# In Stinespring dilation, can we always use a mixed state as the ancilla?

The Stinespring dilation theorem states that any CPTP map $$\Lambda$$ on a system with Hilbert space $$\mathcal{H}$$ can be represented as $$\Lambda[\rho]=tr_\mathcal{A}(U^\dagger (\rho\otimes |\phi\rangle\langle \phi|)U)$$ where $$\mathcal{A}$$ is an ancilla, $$|\phi\rangle\in\mathcal{A}$$ is an arbitrary pure state, and $$U$$ is a unitary on the joint system $$\mathcal{H}\otimes\mathcal{A}$$. Importantly, this works for any choice of the state $$|\phi\rangle\in\mathcal{A}$$ -- that is, neither does $$|\phi\rangle\in\mathcal{A}$$ have to depend on $$\Lambda$$, nor is a specific choice of $$|\phi\rangle\in\mathcal{A}$$ required.

Would this representation still be valid if, instead of attaching an ancilla in the pure state $$|\phi\rangle\langle\phi|$$, we instead attached an ancilla in some arbitrary mixed state $$\sigma$$? That is, given a state $$\sigma$$ of $$\mathcal{A}$$, I would like to know whether for every CPTP channel $$\Lambda$$, there exists a unitary $$U$$ on $$\mathcal{H}\otimes\mathcal{A}$$ such that $$\Lambda[\rho]=tr_\mathcal{A}(U^\dagger (\rho\otimes \sigma)U).$$

• To be clear: are you asking whether, for any map you specify, there exists a choice of $U$ and $\sigma$ that implements the map, or whether for any map and $\sigma$ that you specify, there exists a $U$ that implements the map? Mar 1 at 11:15
• Clearly, the mixed state cannot be arbitrary, see Mateus' answer and quantumcomputing.stackexchange.com/questions/12951/… . What makes sense is to ask whether, given a mixed-state dilation, you can find a pure one on the same ancilla system. I think this is generally false, as the Stinespring dilation may need a maximal ancilla system while the mixed-state version can get away with a lower-dimensional one using a higher-rank mixed state. Mar 1 at 12:28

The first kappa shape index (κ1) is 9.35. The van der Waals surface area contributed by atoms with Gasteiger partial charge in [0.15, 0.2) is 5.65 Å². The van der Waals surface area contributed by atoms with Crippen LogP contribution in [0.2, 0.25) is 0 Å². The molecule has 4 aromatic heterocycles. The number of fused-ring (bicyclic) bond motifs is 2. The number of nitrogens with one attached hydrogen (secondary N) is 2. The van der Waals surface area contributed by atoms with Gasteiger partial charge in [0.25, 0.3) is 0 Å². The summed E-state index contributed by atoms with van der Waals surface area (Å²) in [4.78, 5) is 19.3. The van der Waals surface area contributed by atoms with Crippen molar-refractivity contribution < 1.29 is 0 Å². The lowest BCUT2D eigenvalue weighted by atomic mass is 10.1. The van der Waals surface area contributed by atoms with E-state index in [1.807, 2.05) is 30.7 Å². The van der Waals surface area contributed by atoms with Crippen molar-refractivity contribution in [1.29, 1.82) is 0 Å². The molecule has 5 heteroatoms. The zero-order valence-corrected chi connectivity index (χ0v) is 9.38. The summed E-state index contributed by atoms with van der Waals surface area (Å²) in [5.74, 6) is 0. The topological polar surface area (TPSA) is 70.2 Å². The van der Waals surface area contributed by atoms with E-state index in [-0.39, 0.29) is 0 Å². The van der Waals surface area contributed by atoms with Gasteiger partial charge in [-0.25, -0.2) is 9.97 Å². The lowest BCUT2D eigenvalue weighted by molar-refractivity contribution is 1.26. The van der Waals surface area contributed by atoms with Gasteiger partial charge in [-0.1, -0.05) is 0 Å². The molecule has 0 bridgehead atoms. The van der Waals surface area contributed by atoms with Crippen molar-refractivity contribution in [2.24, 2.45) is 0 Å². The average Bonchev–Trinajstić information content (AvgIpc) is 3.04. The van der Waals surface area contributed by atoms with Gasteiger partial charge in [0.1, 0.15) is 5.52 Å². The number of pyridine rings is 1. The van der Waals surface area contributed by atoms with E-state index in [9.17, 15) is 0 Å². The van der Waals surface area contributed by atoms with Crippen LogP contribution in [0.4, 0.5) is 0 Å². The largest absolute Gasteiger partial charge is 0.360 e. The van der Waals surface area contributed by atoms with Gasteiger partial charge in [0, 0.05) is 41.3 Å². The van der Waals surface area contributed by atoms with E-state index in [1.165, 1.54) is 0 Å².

• Note that if you have found a mixed-state dilation, the mixed state is arbitrary, as long as the rank is fixed (same argument as for pure states!). Mar 1 at 12:30
• Please mark cross-posts to qc.se or other se sites, for the very least. Otherwise your creating double work, which is rather inconsiderate. Mar 1 at 21:22
• Mar 1 at 21:23

No, that doesn't work. It's fine to use an arbitrary pure state because the unitary $$U$$ can always be used to take it to any pure state you want. This argument doesn't work for a mixed state, as unitaries cannot take mixed states to pure states.
As a concrete example, consider the CPTP map $$\Lambda(\rho) = |0\rangle\langle 0| \operatorname{tr}(\rho),$$ and let $$\sigma = I/d_{\mathcal A}$$, the maximally mixed state on $$\mathcal A$$. If you now apply this CPTP map to $$I/d_{\mathcal H}$$, the maximally mixed state on $$\mathcal H$$, you should get $$|0\rangle \langle 0|$$, but $$\operatorname{tr}_\mathcal{A}(U^\dagger (\rho\otimes \sigma)U) = \operatorname{tr}_\mathcal{A}(U^\dagger (I/d_{\mathcal H}\otimes I/d_{\mathcal A})U) = I/d_{\mathcal H}$$ for any unitary $$U$$.
• Why not? If you could take $\sigma$ to a pure state, you would be back at the usual Stinespring dilation with an arbitrary pure ancilla. Mar 2 at 9:41
No. If you take $$\sigma=\tfrac1{d_A}\mathbb I$$, you will have that for $$\rho=\tfrac1{d_S}\mathbb I$$, $$\mathrm{tr}_A(U^\dagger(\rho\otimes\sigma)U)=\tfrac1{d_S}\mathbb I\ ,$$ and thus, it will not be possible to implement any channel for which $$\Lambda(\tfrac1{d_S}\mathbb I)\ne \tfrac1{d_S}\mathbb I\ ,$$ such as any channel mapping all inputs to a constant output other than the identity.